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Print version ISSN 0004-2730
Arq Bras Endocrinol Metab vol.54 no.8 São Paulo Nov. 2010
CLINICAL CASE REPORT
Deficiência congênita de leptina: diagnóstico e efeitos da terapia de reposição
Gilberto Paz-FilhoI; Claudio MastronardiI; Tuncay DelibasiII; Ma-Li WongI; Julio LicinioI
IJohn Curtin School of Medical Research, The Australian National University, Canberra, Australia
IIDepartment of Endocrinology and Metabolism, Ankara Diskapi Training and Research Hospital Ankara, Turkey
To describe our 10-year experience in treating leptin-deficient humans. Three adults and one boy presented with childhood-onset morbid obesity, hypogonadism and family history of obesity and early death. Serum leptin was inappropriately low. A recessive C105T leptin gene mutation was identified. Metabolic and endocrine assessments were conducted, before and while on and off leptin. The adults' body mass index decreased from 51.2 ± 2.5 to 29.5 ± 2.8 kg/m2. Serum lipids normalized, insulin resistance decreased, and one of the initially diabetic females became normoglycemic. Hypogonadotropic hypogonadism was reversed, and other changes were observed in the adrenal, sympathetic, somatotropic and thyroid functions. Leptin replacement therapy reverses endocrine and metabolic alterations associated with leptin deficiency. Some of these results may be extrapolated to other diseases.
Descrever nossa experiência de 10 anos tratando pacientes deficientes em leptina. Três adultos e um menino apresentaram obesidade mórbida com início na infância, hipogonadismo e história familiar de obesidade e morte precoce. A leptina sérica era inapropriadamente baixa. A mutação recessiva C105T no gene da leptina foi identificada. Avaliações metabólicas e endócrinas foram realizadas antes e durante o tratamento. O índice de massa corporal dos adultos baixou de 51,2 ± 2,5 para 29,5 ± 2,8 kg/m2. Houve normalização dos lipídios séricos, a resistência insulínica diminuiu e a paciente que era diabética se tornou normoglicêmica. O hipogonadismo hipogonadotrópico foi revertido e outras alterações foram observadas nas funções adrenal, simpática, somatotrópica e tireoidiana. A reposição de leptina reverte as alterações endócrinas e metabólicas associadas com a deficiência de leptina. Alguns desses resultados podem ser extrapolados para outras doenças.
Leptin is a hormone produced mainly by the white adipose tissue, with multiple actions in the endocrine and immune systems, including glucose homeostasis, reproduction, bone formation, tissue remodeling and inflammation (1). Leptin is a key regulator of energy homeostasis, by regulating energy intake and expenditure through its actions on the arcuate nucleus of the hypothalamus (2,3). Leptin levels are positively correlated with fat mass, being increased in obesity (4,5).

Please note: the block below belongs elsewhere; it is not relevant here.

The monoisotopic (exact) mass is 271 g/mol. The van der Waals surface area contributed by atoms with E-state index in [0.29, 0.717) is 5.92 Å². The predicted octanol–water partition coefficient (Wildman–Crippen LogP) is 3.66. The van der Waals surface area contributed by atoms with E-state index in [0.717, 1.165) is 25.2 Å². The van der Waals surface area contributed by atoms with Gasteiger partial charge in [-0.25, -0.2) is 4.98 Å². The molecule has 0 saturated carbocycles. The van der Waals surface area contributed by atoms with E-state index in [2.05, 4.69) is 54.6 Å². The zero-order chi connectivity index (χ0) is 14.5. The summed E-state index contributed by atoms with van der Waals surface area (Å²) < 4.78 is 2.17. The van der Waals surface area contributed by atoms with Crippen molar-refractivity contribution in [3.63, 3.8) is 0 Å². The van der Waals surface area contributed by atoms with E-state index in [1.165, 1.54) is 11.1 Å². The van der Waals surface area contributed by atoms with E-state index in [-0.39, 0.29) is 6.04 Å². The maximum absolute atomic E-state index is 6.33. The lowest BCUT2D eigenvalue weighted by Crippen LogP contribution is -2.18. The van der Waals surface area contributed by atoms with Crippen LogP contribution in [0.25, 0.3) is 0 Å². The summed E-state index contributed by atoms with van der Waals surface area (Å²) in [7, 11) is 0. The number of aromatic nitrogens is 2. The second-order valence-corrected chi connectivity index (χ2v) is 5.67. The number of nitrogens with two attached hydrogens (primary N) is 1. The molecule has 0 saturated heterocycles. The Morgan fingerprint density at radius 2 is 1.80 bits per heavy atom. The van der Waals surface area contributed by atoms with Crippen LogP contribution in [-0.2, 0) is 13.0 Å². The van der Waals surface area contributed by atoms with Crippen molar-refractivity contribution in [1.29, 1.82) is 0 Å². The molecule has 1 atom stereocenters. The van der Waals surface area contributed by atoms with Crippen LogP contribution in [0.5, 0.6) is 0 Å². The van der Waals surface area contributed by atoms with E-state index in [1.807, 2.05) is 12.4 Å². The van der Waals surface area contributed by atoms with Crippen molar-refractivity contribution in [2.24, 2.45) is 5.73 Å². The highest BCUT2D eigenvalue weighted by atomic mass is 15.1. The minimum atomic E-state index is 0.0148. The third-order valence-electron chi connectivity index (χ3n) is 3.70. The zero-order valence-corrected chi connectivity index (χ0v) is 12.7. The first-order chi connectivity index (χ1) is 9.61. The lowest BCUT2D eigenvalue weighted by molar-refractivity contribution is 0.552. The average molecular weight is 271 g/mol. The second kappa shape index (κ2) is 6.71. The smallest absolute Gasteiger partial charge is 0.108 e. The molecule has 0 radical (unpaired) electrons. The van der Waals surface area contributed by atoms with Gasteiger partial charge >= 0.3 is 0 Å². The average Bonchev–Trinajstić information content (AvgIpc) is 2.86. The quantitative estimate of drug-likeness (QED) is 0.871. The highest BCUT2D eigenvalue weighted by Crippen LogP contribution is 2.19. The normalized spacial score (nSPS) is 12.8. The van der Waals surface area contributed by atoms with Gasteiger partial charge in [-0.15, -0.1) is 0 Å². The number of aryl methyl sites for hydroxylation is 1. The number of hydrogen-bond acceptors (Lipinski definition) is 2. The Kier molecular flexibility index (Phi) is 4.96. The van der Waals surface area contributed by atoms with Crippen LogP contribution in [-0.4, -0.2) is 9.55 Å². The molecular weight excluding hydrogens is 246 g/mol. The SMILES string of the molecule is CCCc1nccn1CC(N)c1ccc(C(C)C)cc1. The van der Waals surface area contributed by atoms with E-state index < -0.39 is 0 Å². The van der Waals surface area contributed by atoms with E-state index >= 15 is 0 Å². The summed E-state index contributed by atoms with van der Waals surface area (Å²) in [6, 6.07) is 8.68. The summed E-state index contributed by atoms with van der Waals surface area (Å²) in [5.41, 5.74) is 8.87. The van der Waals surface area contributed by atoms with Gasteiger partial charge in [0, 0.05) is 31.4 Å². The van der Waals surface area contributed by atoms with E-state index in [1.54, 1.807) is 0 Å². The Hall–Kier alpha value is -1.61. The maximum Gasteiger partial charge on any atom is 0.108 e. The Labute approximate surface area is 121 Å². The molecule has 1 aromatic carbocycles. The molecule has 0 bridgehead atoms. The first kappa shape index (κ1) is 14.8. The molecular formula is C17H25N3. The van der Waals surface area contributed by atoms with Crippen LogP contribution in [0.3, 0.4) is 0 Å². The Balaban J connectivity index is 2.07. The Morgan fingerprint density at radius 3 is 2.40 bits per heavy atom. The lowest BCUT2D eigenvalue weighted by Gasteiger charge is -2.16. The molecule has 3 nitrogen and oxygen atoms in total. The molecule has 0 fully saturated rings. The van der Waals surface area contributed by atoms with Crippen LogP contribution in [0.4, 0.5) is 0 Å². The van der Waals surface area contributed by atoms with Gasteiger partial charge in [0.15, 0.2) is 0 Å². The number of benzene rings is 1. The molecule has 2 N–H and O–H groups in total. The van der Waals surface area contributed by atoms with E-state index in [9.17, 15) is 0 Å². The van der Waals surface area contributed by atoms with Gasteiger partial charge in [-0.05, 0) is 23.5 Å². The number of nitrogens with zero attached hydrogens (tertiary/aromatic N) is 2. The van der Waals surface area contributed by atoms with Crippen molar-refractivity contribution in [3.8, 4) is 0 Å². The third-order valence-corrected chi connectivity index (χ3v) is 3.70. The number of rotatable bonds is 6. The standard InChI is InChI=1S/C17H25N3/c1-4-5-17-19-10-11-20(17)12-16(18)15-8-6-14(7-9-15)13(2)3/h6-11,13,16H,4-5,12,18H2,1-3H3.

Among mice that are leptin-deficient (ob/ob) or leptin-resistant (db/db), blunted metabolic rate and hyperphagia are characteristic features and obesity is a hallmark feature (6-10). In particular, ob/ob mice also have cellular immune deficiency, hypogonadotropic hypogonadism, hypercortisolism, decreased levels of growth hormone, type 2 diabetes and central hypothyroidism. This phenotype is prevented or even reversed with the administration of exogenous leptin.
In humans, leptin deficiency is observed in lipodystrophy syndromes, which present with low or absent leptin levels due to abnormal deposition and distribution of adipose tissue. In addition, congenital human leptin deficiency may also be caused by mutations in the leptin gene.
These forms of leptin deficiency due to mutations in the leptin gene are extremely rare, with 20 patients having been identified in the world to date. These are patients of Pakistani (n = 12) (8,11,12), Turkish (n = 5) (7,13,14), Egyptian (n = 2) (15) and Austrian (n = 1) (16) background. The evaluation of those patients before and during leptin replacement therapy has unveiled the importance of leptin in the homeostasis of several systems, such as the brain, immunity and glucose metabolism.
In this manuscript, we have summarized the diagnostic approach and the phenotypic findings of five patients from a unique Turkish leptin-deficient family with a mutation in the leptin gene. Moreover, we describe the endocrine and metabolic effects of leptin replacement therapy in these patients.
PATIENTS AND METHODS
In 1998, investigators from the Gulhane Medical School in Ankara, Turkey and from the Cochin Institute of Molecular Genetics, University of Paris VII identified two adults (male A, 22-year-old; female B, 34-year-old) and one 6-year-old girl from Turkey, who presented with morbid obesity starting at early childhood, hypogonadotropic hypogonadism (in the adults), and extremely and unappropriately low serum leptin levels (0.9 ng/mL for the adult male, 1.6 ng/mL for the adult female, and 1.1 ng/mL for the girl). Due to this unique phenotype, the diagnosis of leptin deficiency was suspected.